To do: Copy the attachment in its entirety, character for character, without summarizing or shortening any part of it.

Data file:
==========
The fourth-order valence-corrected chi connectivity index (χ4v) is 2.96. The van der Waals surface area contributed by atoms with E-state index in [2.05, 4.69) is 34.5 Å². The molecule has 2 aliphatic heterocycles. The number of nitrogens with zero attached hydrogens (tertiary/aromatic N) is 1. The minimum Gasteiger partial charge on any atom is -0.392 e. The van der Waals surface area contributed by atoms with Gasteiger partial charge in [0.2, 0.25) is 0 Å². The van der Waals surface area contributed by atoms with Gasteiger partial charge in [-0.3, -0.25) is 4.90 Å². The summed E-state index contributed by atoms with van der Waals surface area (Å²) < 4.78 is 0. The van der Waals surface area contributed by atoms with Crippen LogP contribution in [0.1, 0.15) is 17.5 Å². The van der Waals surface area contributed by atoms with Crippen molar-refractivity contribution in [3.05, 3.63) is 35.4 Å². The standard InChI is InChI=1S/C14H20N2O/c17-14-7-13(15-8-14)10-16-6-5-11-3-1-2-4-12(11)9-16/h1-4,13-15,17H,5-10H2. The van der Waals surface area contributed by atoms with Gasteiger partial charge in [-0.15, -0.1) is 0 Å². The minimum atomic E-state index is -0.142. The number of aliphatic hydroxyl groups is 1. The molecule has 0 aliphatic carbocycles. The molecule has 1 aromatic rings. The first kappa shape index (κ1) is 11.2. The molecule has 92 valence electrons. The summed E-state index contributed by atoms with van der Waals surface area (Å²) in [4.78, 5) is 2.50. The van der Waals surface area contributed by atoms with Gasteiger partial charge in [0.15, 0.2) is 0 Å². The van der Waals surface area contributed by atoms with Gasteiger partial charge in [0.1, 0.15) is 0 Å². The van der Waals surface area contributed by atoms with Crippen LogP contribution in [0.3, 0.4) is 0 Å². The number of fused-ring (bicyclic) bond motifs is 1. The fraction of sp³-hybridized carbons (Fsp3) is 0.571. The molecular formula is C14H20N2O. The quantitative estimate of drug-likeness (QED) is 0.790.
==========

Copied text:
The fourth-order valence-corrected chi connectivity index (χ4v) is 2.96. The van der Waals surface area contributed by atoms with E-state index in [2.05, 4.69) is 34.5 Å². The molecule has 2 aliphatic heterocycles. The number of nitrogens with zero attached hydrogens (tertiary/aromatic N) is 1. The minimum Gasteiger partial charge on any atom is -0.392 e. The van der Waals surface area contributed by atoms with Gasteiger partial charge in [0.2, 0.25) is 0 Å². The van der Waals surface area contributed by atoms with Gasteiger partial charge in [-0.3, -0.25) is 4.90 Å². The summed E-state index contributed by atoms with van der Waals surface area (Å²) < 4.78 is 0. The van der Waals surface area contributed by atoms with Crippen LogP contribution in [0.1, 0.15) is 17.5 Å². The van der Waals surface area contributed by atoms with Crippen molar-refractivity contribution in [3.05, 3.63) is 35.4 Å². The standard InChI is InChI=1S/C14H20N2O/c17-14-7-13(15-8-14)10-16-6-5-11-3-1-2-4-12(11)9-16/h1-4,13-15,17H,5-10H2. The van der Waals surface area contributed by atoms with Gasteiger partial charge in [-0.15, -0.1) is 0 Å². The minimum atomic E-state index is -0.142. The number of aliphatic hydroxyl groups is 1. The molecule has 0 aliphatic carbocycles. The molecule has 1 aromatic rings. The first kappa shape index (κ1) is 11.2. The molecule has 92 valence electrons. The summed E-state index contributed by atoms with van der Waals surface area (Å²) in [4.78, 5) is 2.50. The van der Waals surface area contributed by atoms with Gasteiger partial charge in [0.15, 0.2) is 0 Å². The van der Waals surface area contributed by atoms with Gasteiger partial charge in [0.1, 0.15) is 0 Å². The van der Waals surface area contributed by atoms with Crippen LogP contribution in [0.3, 0.4) is 0 Å². The number of fused-ring (bicyclic) bond motifs is 1. The fraction of sp³-hybridized carbons (Fsp3) is 0.571. The molecular formula is C14H20N2O. The quantitative estimate of drug-likeness (QED) is 0.790.